The Tempest

In Act II, Scene I, Ariel lulls Gonzalo, Adrian and Alonso to sleep. Why not Antonio and Sebastian? It is Prospero’s intention for Antonio and Sebastian to remain awake, because he anticipated that their true, sinister natures would show. When Sebastian and Antonio plot to murder Alonso in order to gain control of Naples, Prospero confirms his preconceptions about their character.
How does Act II, Scene I further character development for the audience? At the onset of the scene, Alonso mourns the loss of his daughter to marriage and his son to the storm. Gonzalo does his best to comfort Alonso, but is interrupted and mocked by Sebastian and Antonio. The two also lay blame on Alonso for allowing his daughter to marry an African. This scene sharply contrasts the nature of Gonazlo, who is honorable and decent, with the nature of Sebastian and Antonio, who are cruel and gluttonous. The scene functions to define the characters and relationships.
How does Antonio persuade Sebastian to go along with the plan to assassinateAlonso and take over Naples? Antonio explains how his usurpation of Prospero’s kingdom worked for him, but Sebastian worries that he will be plagued by his conscience. Antonio promises he will not be, but to further persuade Sebastian he offers to kill Alonso while Sebastian kills Gonzalo.
Alonso helped Antonio usurp Prospero’s throne. Why does Prospero have Ariel lull him to sleep? What does this scene say about Alonso’s character? At the beginning of Act II, Scene I, the audience sees Alonso in a state of remorse and mourning, while Antonio and Sebastian mock him. This suggests that Alonso is a compassionate and apologetic character and that he is victimized by Antonio in the same way that Prospero was victimized. Alonso’s compassion also foreshadows the remorse he feels at the end of the play for taking part in Prospero’s exile.
What does Ariel do when Antonio and Sebastian draw their swords and why? Ariel sings to Gonzalo who wakes up and then wakes Alonso and Adrian. Gonzalo has proven that he is a trusted character and will do the right thing in any given situation.
How is Prospero similar to both Antonio and Gonzalo? At the beginning of the play, Prospero projects characteristics similar to those of Antonio: he is vengeful, hateful, malicious. However, as the play progresses, a number of factors help to teach Prospero about compassion and forgiveness, allowing him to transcend his flawed nature and be more like Gonzalo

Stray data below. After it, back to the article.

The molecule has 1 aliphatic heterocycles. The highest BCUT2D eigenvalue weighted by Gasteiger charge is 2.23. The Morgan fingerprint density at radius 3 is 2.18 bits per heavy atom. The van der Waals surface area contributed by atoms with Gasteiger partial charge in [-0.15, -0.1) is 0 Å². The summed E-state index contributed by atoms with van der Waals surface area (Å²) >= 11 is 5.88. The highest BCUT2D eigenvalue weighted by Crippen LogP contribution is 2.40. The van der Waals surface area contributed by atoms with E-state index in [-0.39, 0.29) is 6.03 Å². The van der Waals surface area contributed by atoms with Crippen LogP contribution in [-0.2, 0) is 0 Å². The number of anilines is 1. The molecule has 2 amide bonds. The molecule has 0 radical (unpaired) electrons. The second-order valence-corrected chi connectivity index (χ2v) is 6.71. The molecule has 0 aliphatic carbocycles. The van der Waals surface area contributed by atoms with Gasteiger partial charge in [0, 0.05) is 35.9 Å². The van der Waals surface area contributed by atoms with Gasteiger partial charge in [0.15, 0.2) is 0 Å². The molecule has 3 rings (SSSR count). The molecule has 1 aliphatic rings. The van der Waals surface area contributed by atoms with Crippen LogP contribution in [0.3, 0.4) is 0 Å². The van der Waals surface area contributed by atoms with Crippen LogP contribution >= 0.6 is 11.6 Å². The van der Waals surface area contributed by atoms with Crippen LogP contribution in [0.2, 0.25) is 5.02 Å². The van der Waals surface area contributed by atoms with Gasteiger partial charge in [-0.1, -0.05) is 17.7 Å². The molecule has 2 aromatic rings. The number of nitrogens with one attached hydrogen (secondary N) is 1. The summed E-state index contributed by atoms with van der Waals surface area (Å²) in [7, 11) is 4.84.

In Act II, Scene II, why does Caliban drop to the ground when Trinculo appears? Caliban accuses Prospero of torturing him with spirits and believes Trinculo to be one of them. He drops to the ground attempting to hide from him.
What is Trinculo’s plan for Caliban when he sees that he is actually a man? Trinculo believes that if he took Caliban back to Naples, he could make a fortune because of his deformed looks.
What does the drunken Stephano think he sees when he happens upon Caliban andTrinculo? Caliban and Trinculo hide underneath Caliban’s robes when they hear thunder and other sounds of an impending storm. Stephano, drunk from wine he procured from the ship, thinks Caliban is a four legged monster with two voices.
When Caliban starts babbling to Stephano and Trinculo about what he can showthem on the island, what is Trinculo’s initial thought? Trinculo wonders how he could have been afraid of such a weak creature.
What function in the play is served by Act II, Scene II with Trinculo, Stephano, andCaliban? The scene functions as another subplot with its own “tempest” brewing, but also serves as comic relief from the other dramatic subplots.
How does Caliban parallel some of Prospero’s characteristics in Act II, Scene II? At the beginning of the play, Prospero is bent on revenge and displays characteristics similar to those of Caliban, who is bitter towards Prospero for enslaving him. Caliban sees Trinculo and Stephano as his way out of servitude and also a way of carrying out revenge.
dolor grief; sorrow
subtle slight; difficult to detect
enmity deep hatred
omit leave out
prate chatter
scurvy contemptible